The general consensus seems to be that it is the inevitable product of circumstance that has led them to this state. It’s to do with a combination of the team itself not being a national side, but rather a cobbled together assortment of islands of no particular affiliation other than their cricket side, the dominance of basketball in the region, and a lack of money in the cricket, certainly by comparison to the aforementioned sport.
People like to play sport for a number of reasons. A strong pull is the aspiration to represent their country. Stronger still is the desire to make truckloads of money. The West Indies would seem to be a region that its inhabitants long to depart. A place lacking in wealth and safety, but an abundance in tall black men that might be genetically predisposed to being good at basketball, a sport that can counteract the previously mentioned lack of wealth.
Vale West Indies cricket, I fear it long dead. Whatever cash the ICC has available to it to put into cricket to revive the dying body, had to happen long ago. What we are seeing this summer is an animated carcass. It’s a scene from Weekend At Bernie’s and, like said movie, is sadly not at all funny.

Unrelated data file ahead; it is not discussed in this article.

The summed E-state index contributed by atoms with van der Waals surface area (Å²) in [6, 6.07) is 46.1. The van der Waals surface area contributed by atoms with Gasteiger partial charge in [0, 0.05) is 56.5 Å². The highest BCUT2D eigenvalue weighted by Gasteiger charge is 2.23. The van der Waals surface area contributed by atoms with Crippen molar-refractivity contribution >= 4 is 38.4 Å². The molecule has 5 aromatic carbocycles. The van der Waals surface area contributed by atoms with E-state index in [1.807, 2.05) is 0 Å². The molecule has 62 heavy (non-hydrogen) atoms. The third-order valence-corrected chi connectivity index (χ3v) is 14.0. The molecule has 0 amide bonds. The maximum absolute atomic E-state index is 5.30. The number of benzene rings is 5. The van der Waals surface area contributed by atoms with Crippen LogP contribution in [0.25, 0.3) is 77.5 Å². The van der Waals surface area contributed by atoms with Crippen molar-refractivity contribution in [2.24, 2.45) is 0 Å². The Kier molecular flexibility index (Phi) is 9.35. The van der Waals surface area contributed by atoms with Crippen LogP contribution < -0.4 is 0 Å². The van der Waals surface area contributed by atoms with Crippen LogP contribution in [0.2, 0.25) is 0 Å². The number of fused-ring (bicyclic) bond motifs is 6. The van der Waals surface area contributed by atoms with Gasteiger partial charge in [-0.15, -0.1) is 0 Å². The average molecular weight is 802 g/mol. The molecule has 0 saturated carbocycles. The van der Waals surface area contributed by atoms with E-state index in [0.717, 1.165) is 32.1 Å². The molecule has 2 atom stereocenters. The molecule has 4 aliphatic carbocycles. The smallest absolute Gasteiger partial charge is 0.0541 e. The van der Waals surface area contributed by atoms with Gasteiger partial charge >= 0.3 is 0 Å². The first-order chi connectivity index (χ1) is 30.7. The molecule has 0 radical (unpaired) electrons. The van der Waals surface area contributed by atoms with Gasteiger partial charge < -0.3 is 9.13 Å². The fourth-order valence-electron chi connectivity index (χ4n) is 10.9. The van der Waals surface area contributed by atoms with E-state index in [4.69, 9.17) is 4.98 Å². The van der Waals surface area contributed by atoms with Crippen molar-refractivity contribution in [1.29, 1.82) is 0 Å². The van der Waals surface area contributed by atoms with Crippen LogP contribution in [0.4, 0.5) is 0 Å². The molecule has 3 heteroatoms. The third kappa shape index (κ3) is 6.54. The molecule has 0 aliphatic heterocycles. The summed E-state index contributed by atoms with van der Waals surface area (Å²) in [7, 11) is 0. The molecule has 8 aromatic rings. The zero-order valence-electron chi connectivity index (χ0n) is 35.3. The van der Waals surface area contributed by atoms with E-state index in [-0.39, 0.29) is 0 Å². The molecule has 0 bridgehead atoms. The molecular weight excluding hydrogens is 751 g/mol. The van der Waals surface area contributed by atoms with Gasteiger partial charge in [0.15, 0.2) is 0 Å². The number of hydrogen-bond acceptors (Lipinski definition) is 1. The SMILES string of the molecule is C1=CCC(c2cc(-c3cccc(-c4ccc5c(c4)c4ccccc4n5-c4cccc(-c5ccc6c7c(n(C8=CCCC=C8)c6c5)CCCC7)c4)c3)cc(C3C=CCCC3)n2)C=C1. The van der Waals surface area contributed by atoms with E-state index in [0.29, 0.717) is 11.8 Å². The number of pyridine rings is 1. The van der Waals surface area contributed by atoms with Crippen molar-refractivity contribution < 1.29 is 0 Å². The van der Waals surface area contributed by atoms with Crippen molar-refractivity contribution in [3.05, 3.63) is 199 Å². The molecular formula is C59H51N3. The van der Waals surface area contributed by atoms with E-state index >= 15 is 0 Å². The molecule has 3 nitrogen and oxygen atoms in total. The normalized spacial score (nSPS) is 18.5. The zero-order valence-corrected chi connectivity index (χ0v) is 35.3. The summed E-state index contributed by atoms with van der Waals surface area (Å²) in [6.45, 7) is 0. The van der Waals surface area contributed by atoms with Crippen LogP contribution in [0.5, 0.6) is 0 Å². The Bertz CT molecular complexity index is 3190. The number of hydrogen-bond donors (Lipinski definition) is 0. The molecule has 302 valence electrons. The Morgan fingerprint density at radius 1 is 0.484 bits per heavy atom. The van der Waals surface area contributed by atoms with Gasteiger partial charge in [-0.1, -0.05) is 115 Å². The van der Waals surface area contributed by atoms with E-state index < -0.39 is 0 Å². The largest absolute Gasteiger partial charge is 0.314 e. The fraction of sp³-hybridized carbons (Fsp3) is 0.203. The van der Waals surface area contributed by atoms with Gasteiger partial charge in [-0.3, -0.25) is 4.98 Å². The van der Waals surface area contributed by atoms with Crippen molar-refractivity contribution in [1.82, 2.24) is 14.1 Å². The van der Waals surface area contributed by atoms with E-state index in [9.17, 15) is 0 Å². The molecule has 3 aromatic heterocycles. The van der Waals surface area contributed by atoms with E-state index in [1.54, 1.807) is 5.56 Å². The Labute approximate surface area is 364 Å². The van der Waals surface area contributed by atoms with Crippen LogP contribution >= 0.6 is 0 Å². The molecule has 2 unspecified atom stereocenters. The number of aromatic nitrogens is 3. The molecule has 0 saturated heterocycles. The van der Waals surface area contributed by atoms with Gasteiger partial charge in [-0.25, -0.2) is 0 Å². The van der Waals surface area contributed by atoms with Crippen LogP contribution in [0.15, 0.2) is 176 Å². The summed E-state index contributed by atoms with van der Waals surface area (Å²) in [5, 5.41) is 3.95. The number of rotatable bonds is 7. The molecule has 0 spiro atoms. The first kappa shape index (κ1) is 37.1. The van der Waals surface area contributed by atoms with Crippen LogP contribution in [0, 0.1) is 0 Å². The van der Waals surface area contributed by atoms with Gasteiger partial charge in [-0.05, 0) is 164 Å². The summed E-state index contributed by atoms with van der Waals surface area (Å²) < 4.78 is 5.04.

I was at work on Friday, which was Day 2 of the Test, and I forgot that it was on. It was about 1:30pm and I was up in the lunch room and was amazed to find the cricket on the TV. How could the cricket be on and me not rushing up to watch it? Why hadn’t I done so the previous day? It’s been a poor summer, with the New Zealand series offering similarly negative fair.
All the talking points were about negatives: the poor quality of players; the DRS; pitch preparation; dull draws; and one-sided contests; selections; fielding. I found myself not interested in the Test summer, but constantly reminding myself that I love Test cricket. I love Test cricket. I love Test cricket. I love Test cricket. It would have been good if they’d scheduled some of it.
And so, without that distraction, I’m reading the news. Hatred for Muslims, wasted money, a disgustingly behaved Catholic Church. I don’t want to know this stuff. Where is the see saw of close combatants providing real life drama through skill and determination? Where are the heroes for my kids to latch onto, both from home and abroad? The villains of my summer should be an arrogant fast bowler, a boorish batsman, or a chirpy wicketkeeper, not the dishonourable George Pell.
Where’s my Test cricket in all its glory? Where is my distraction?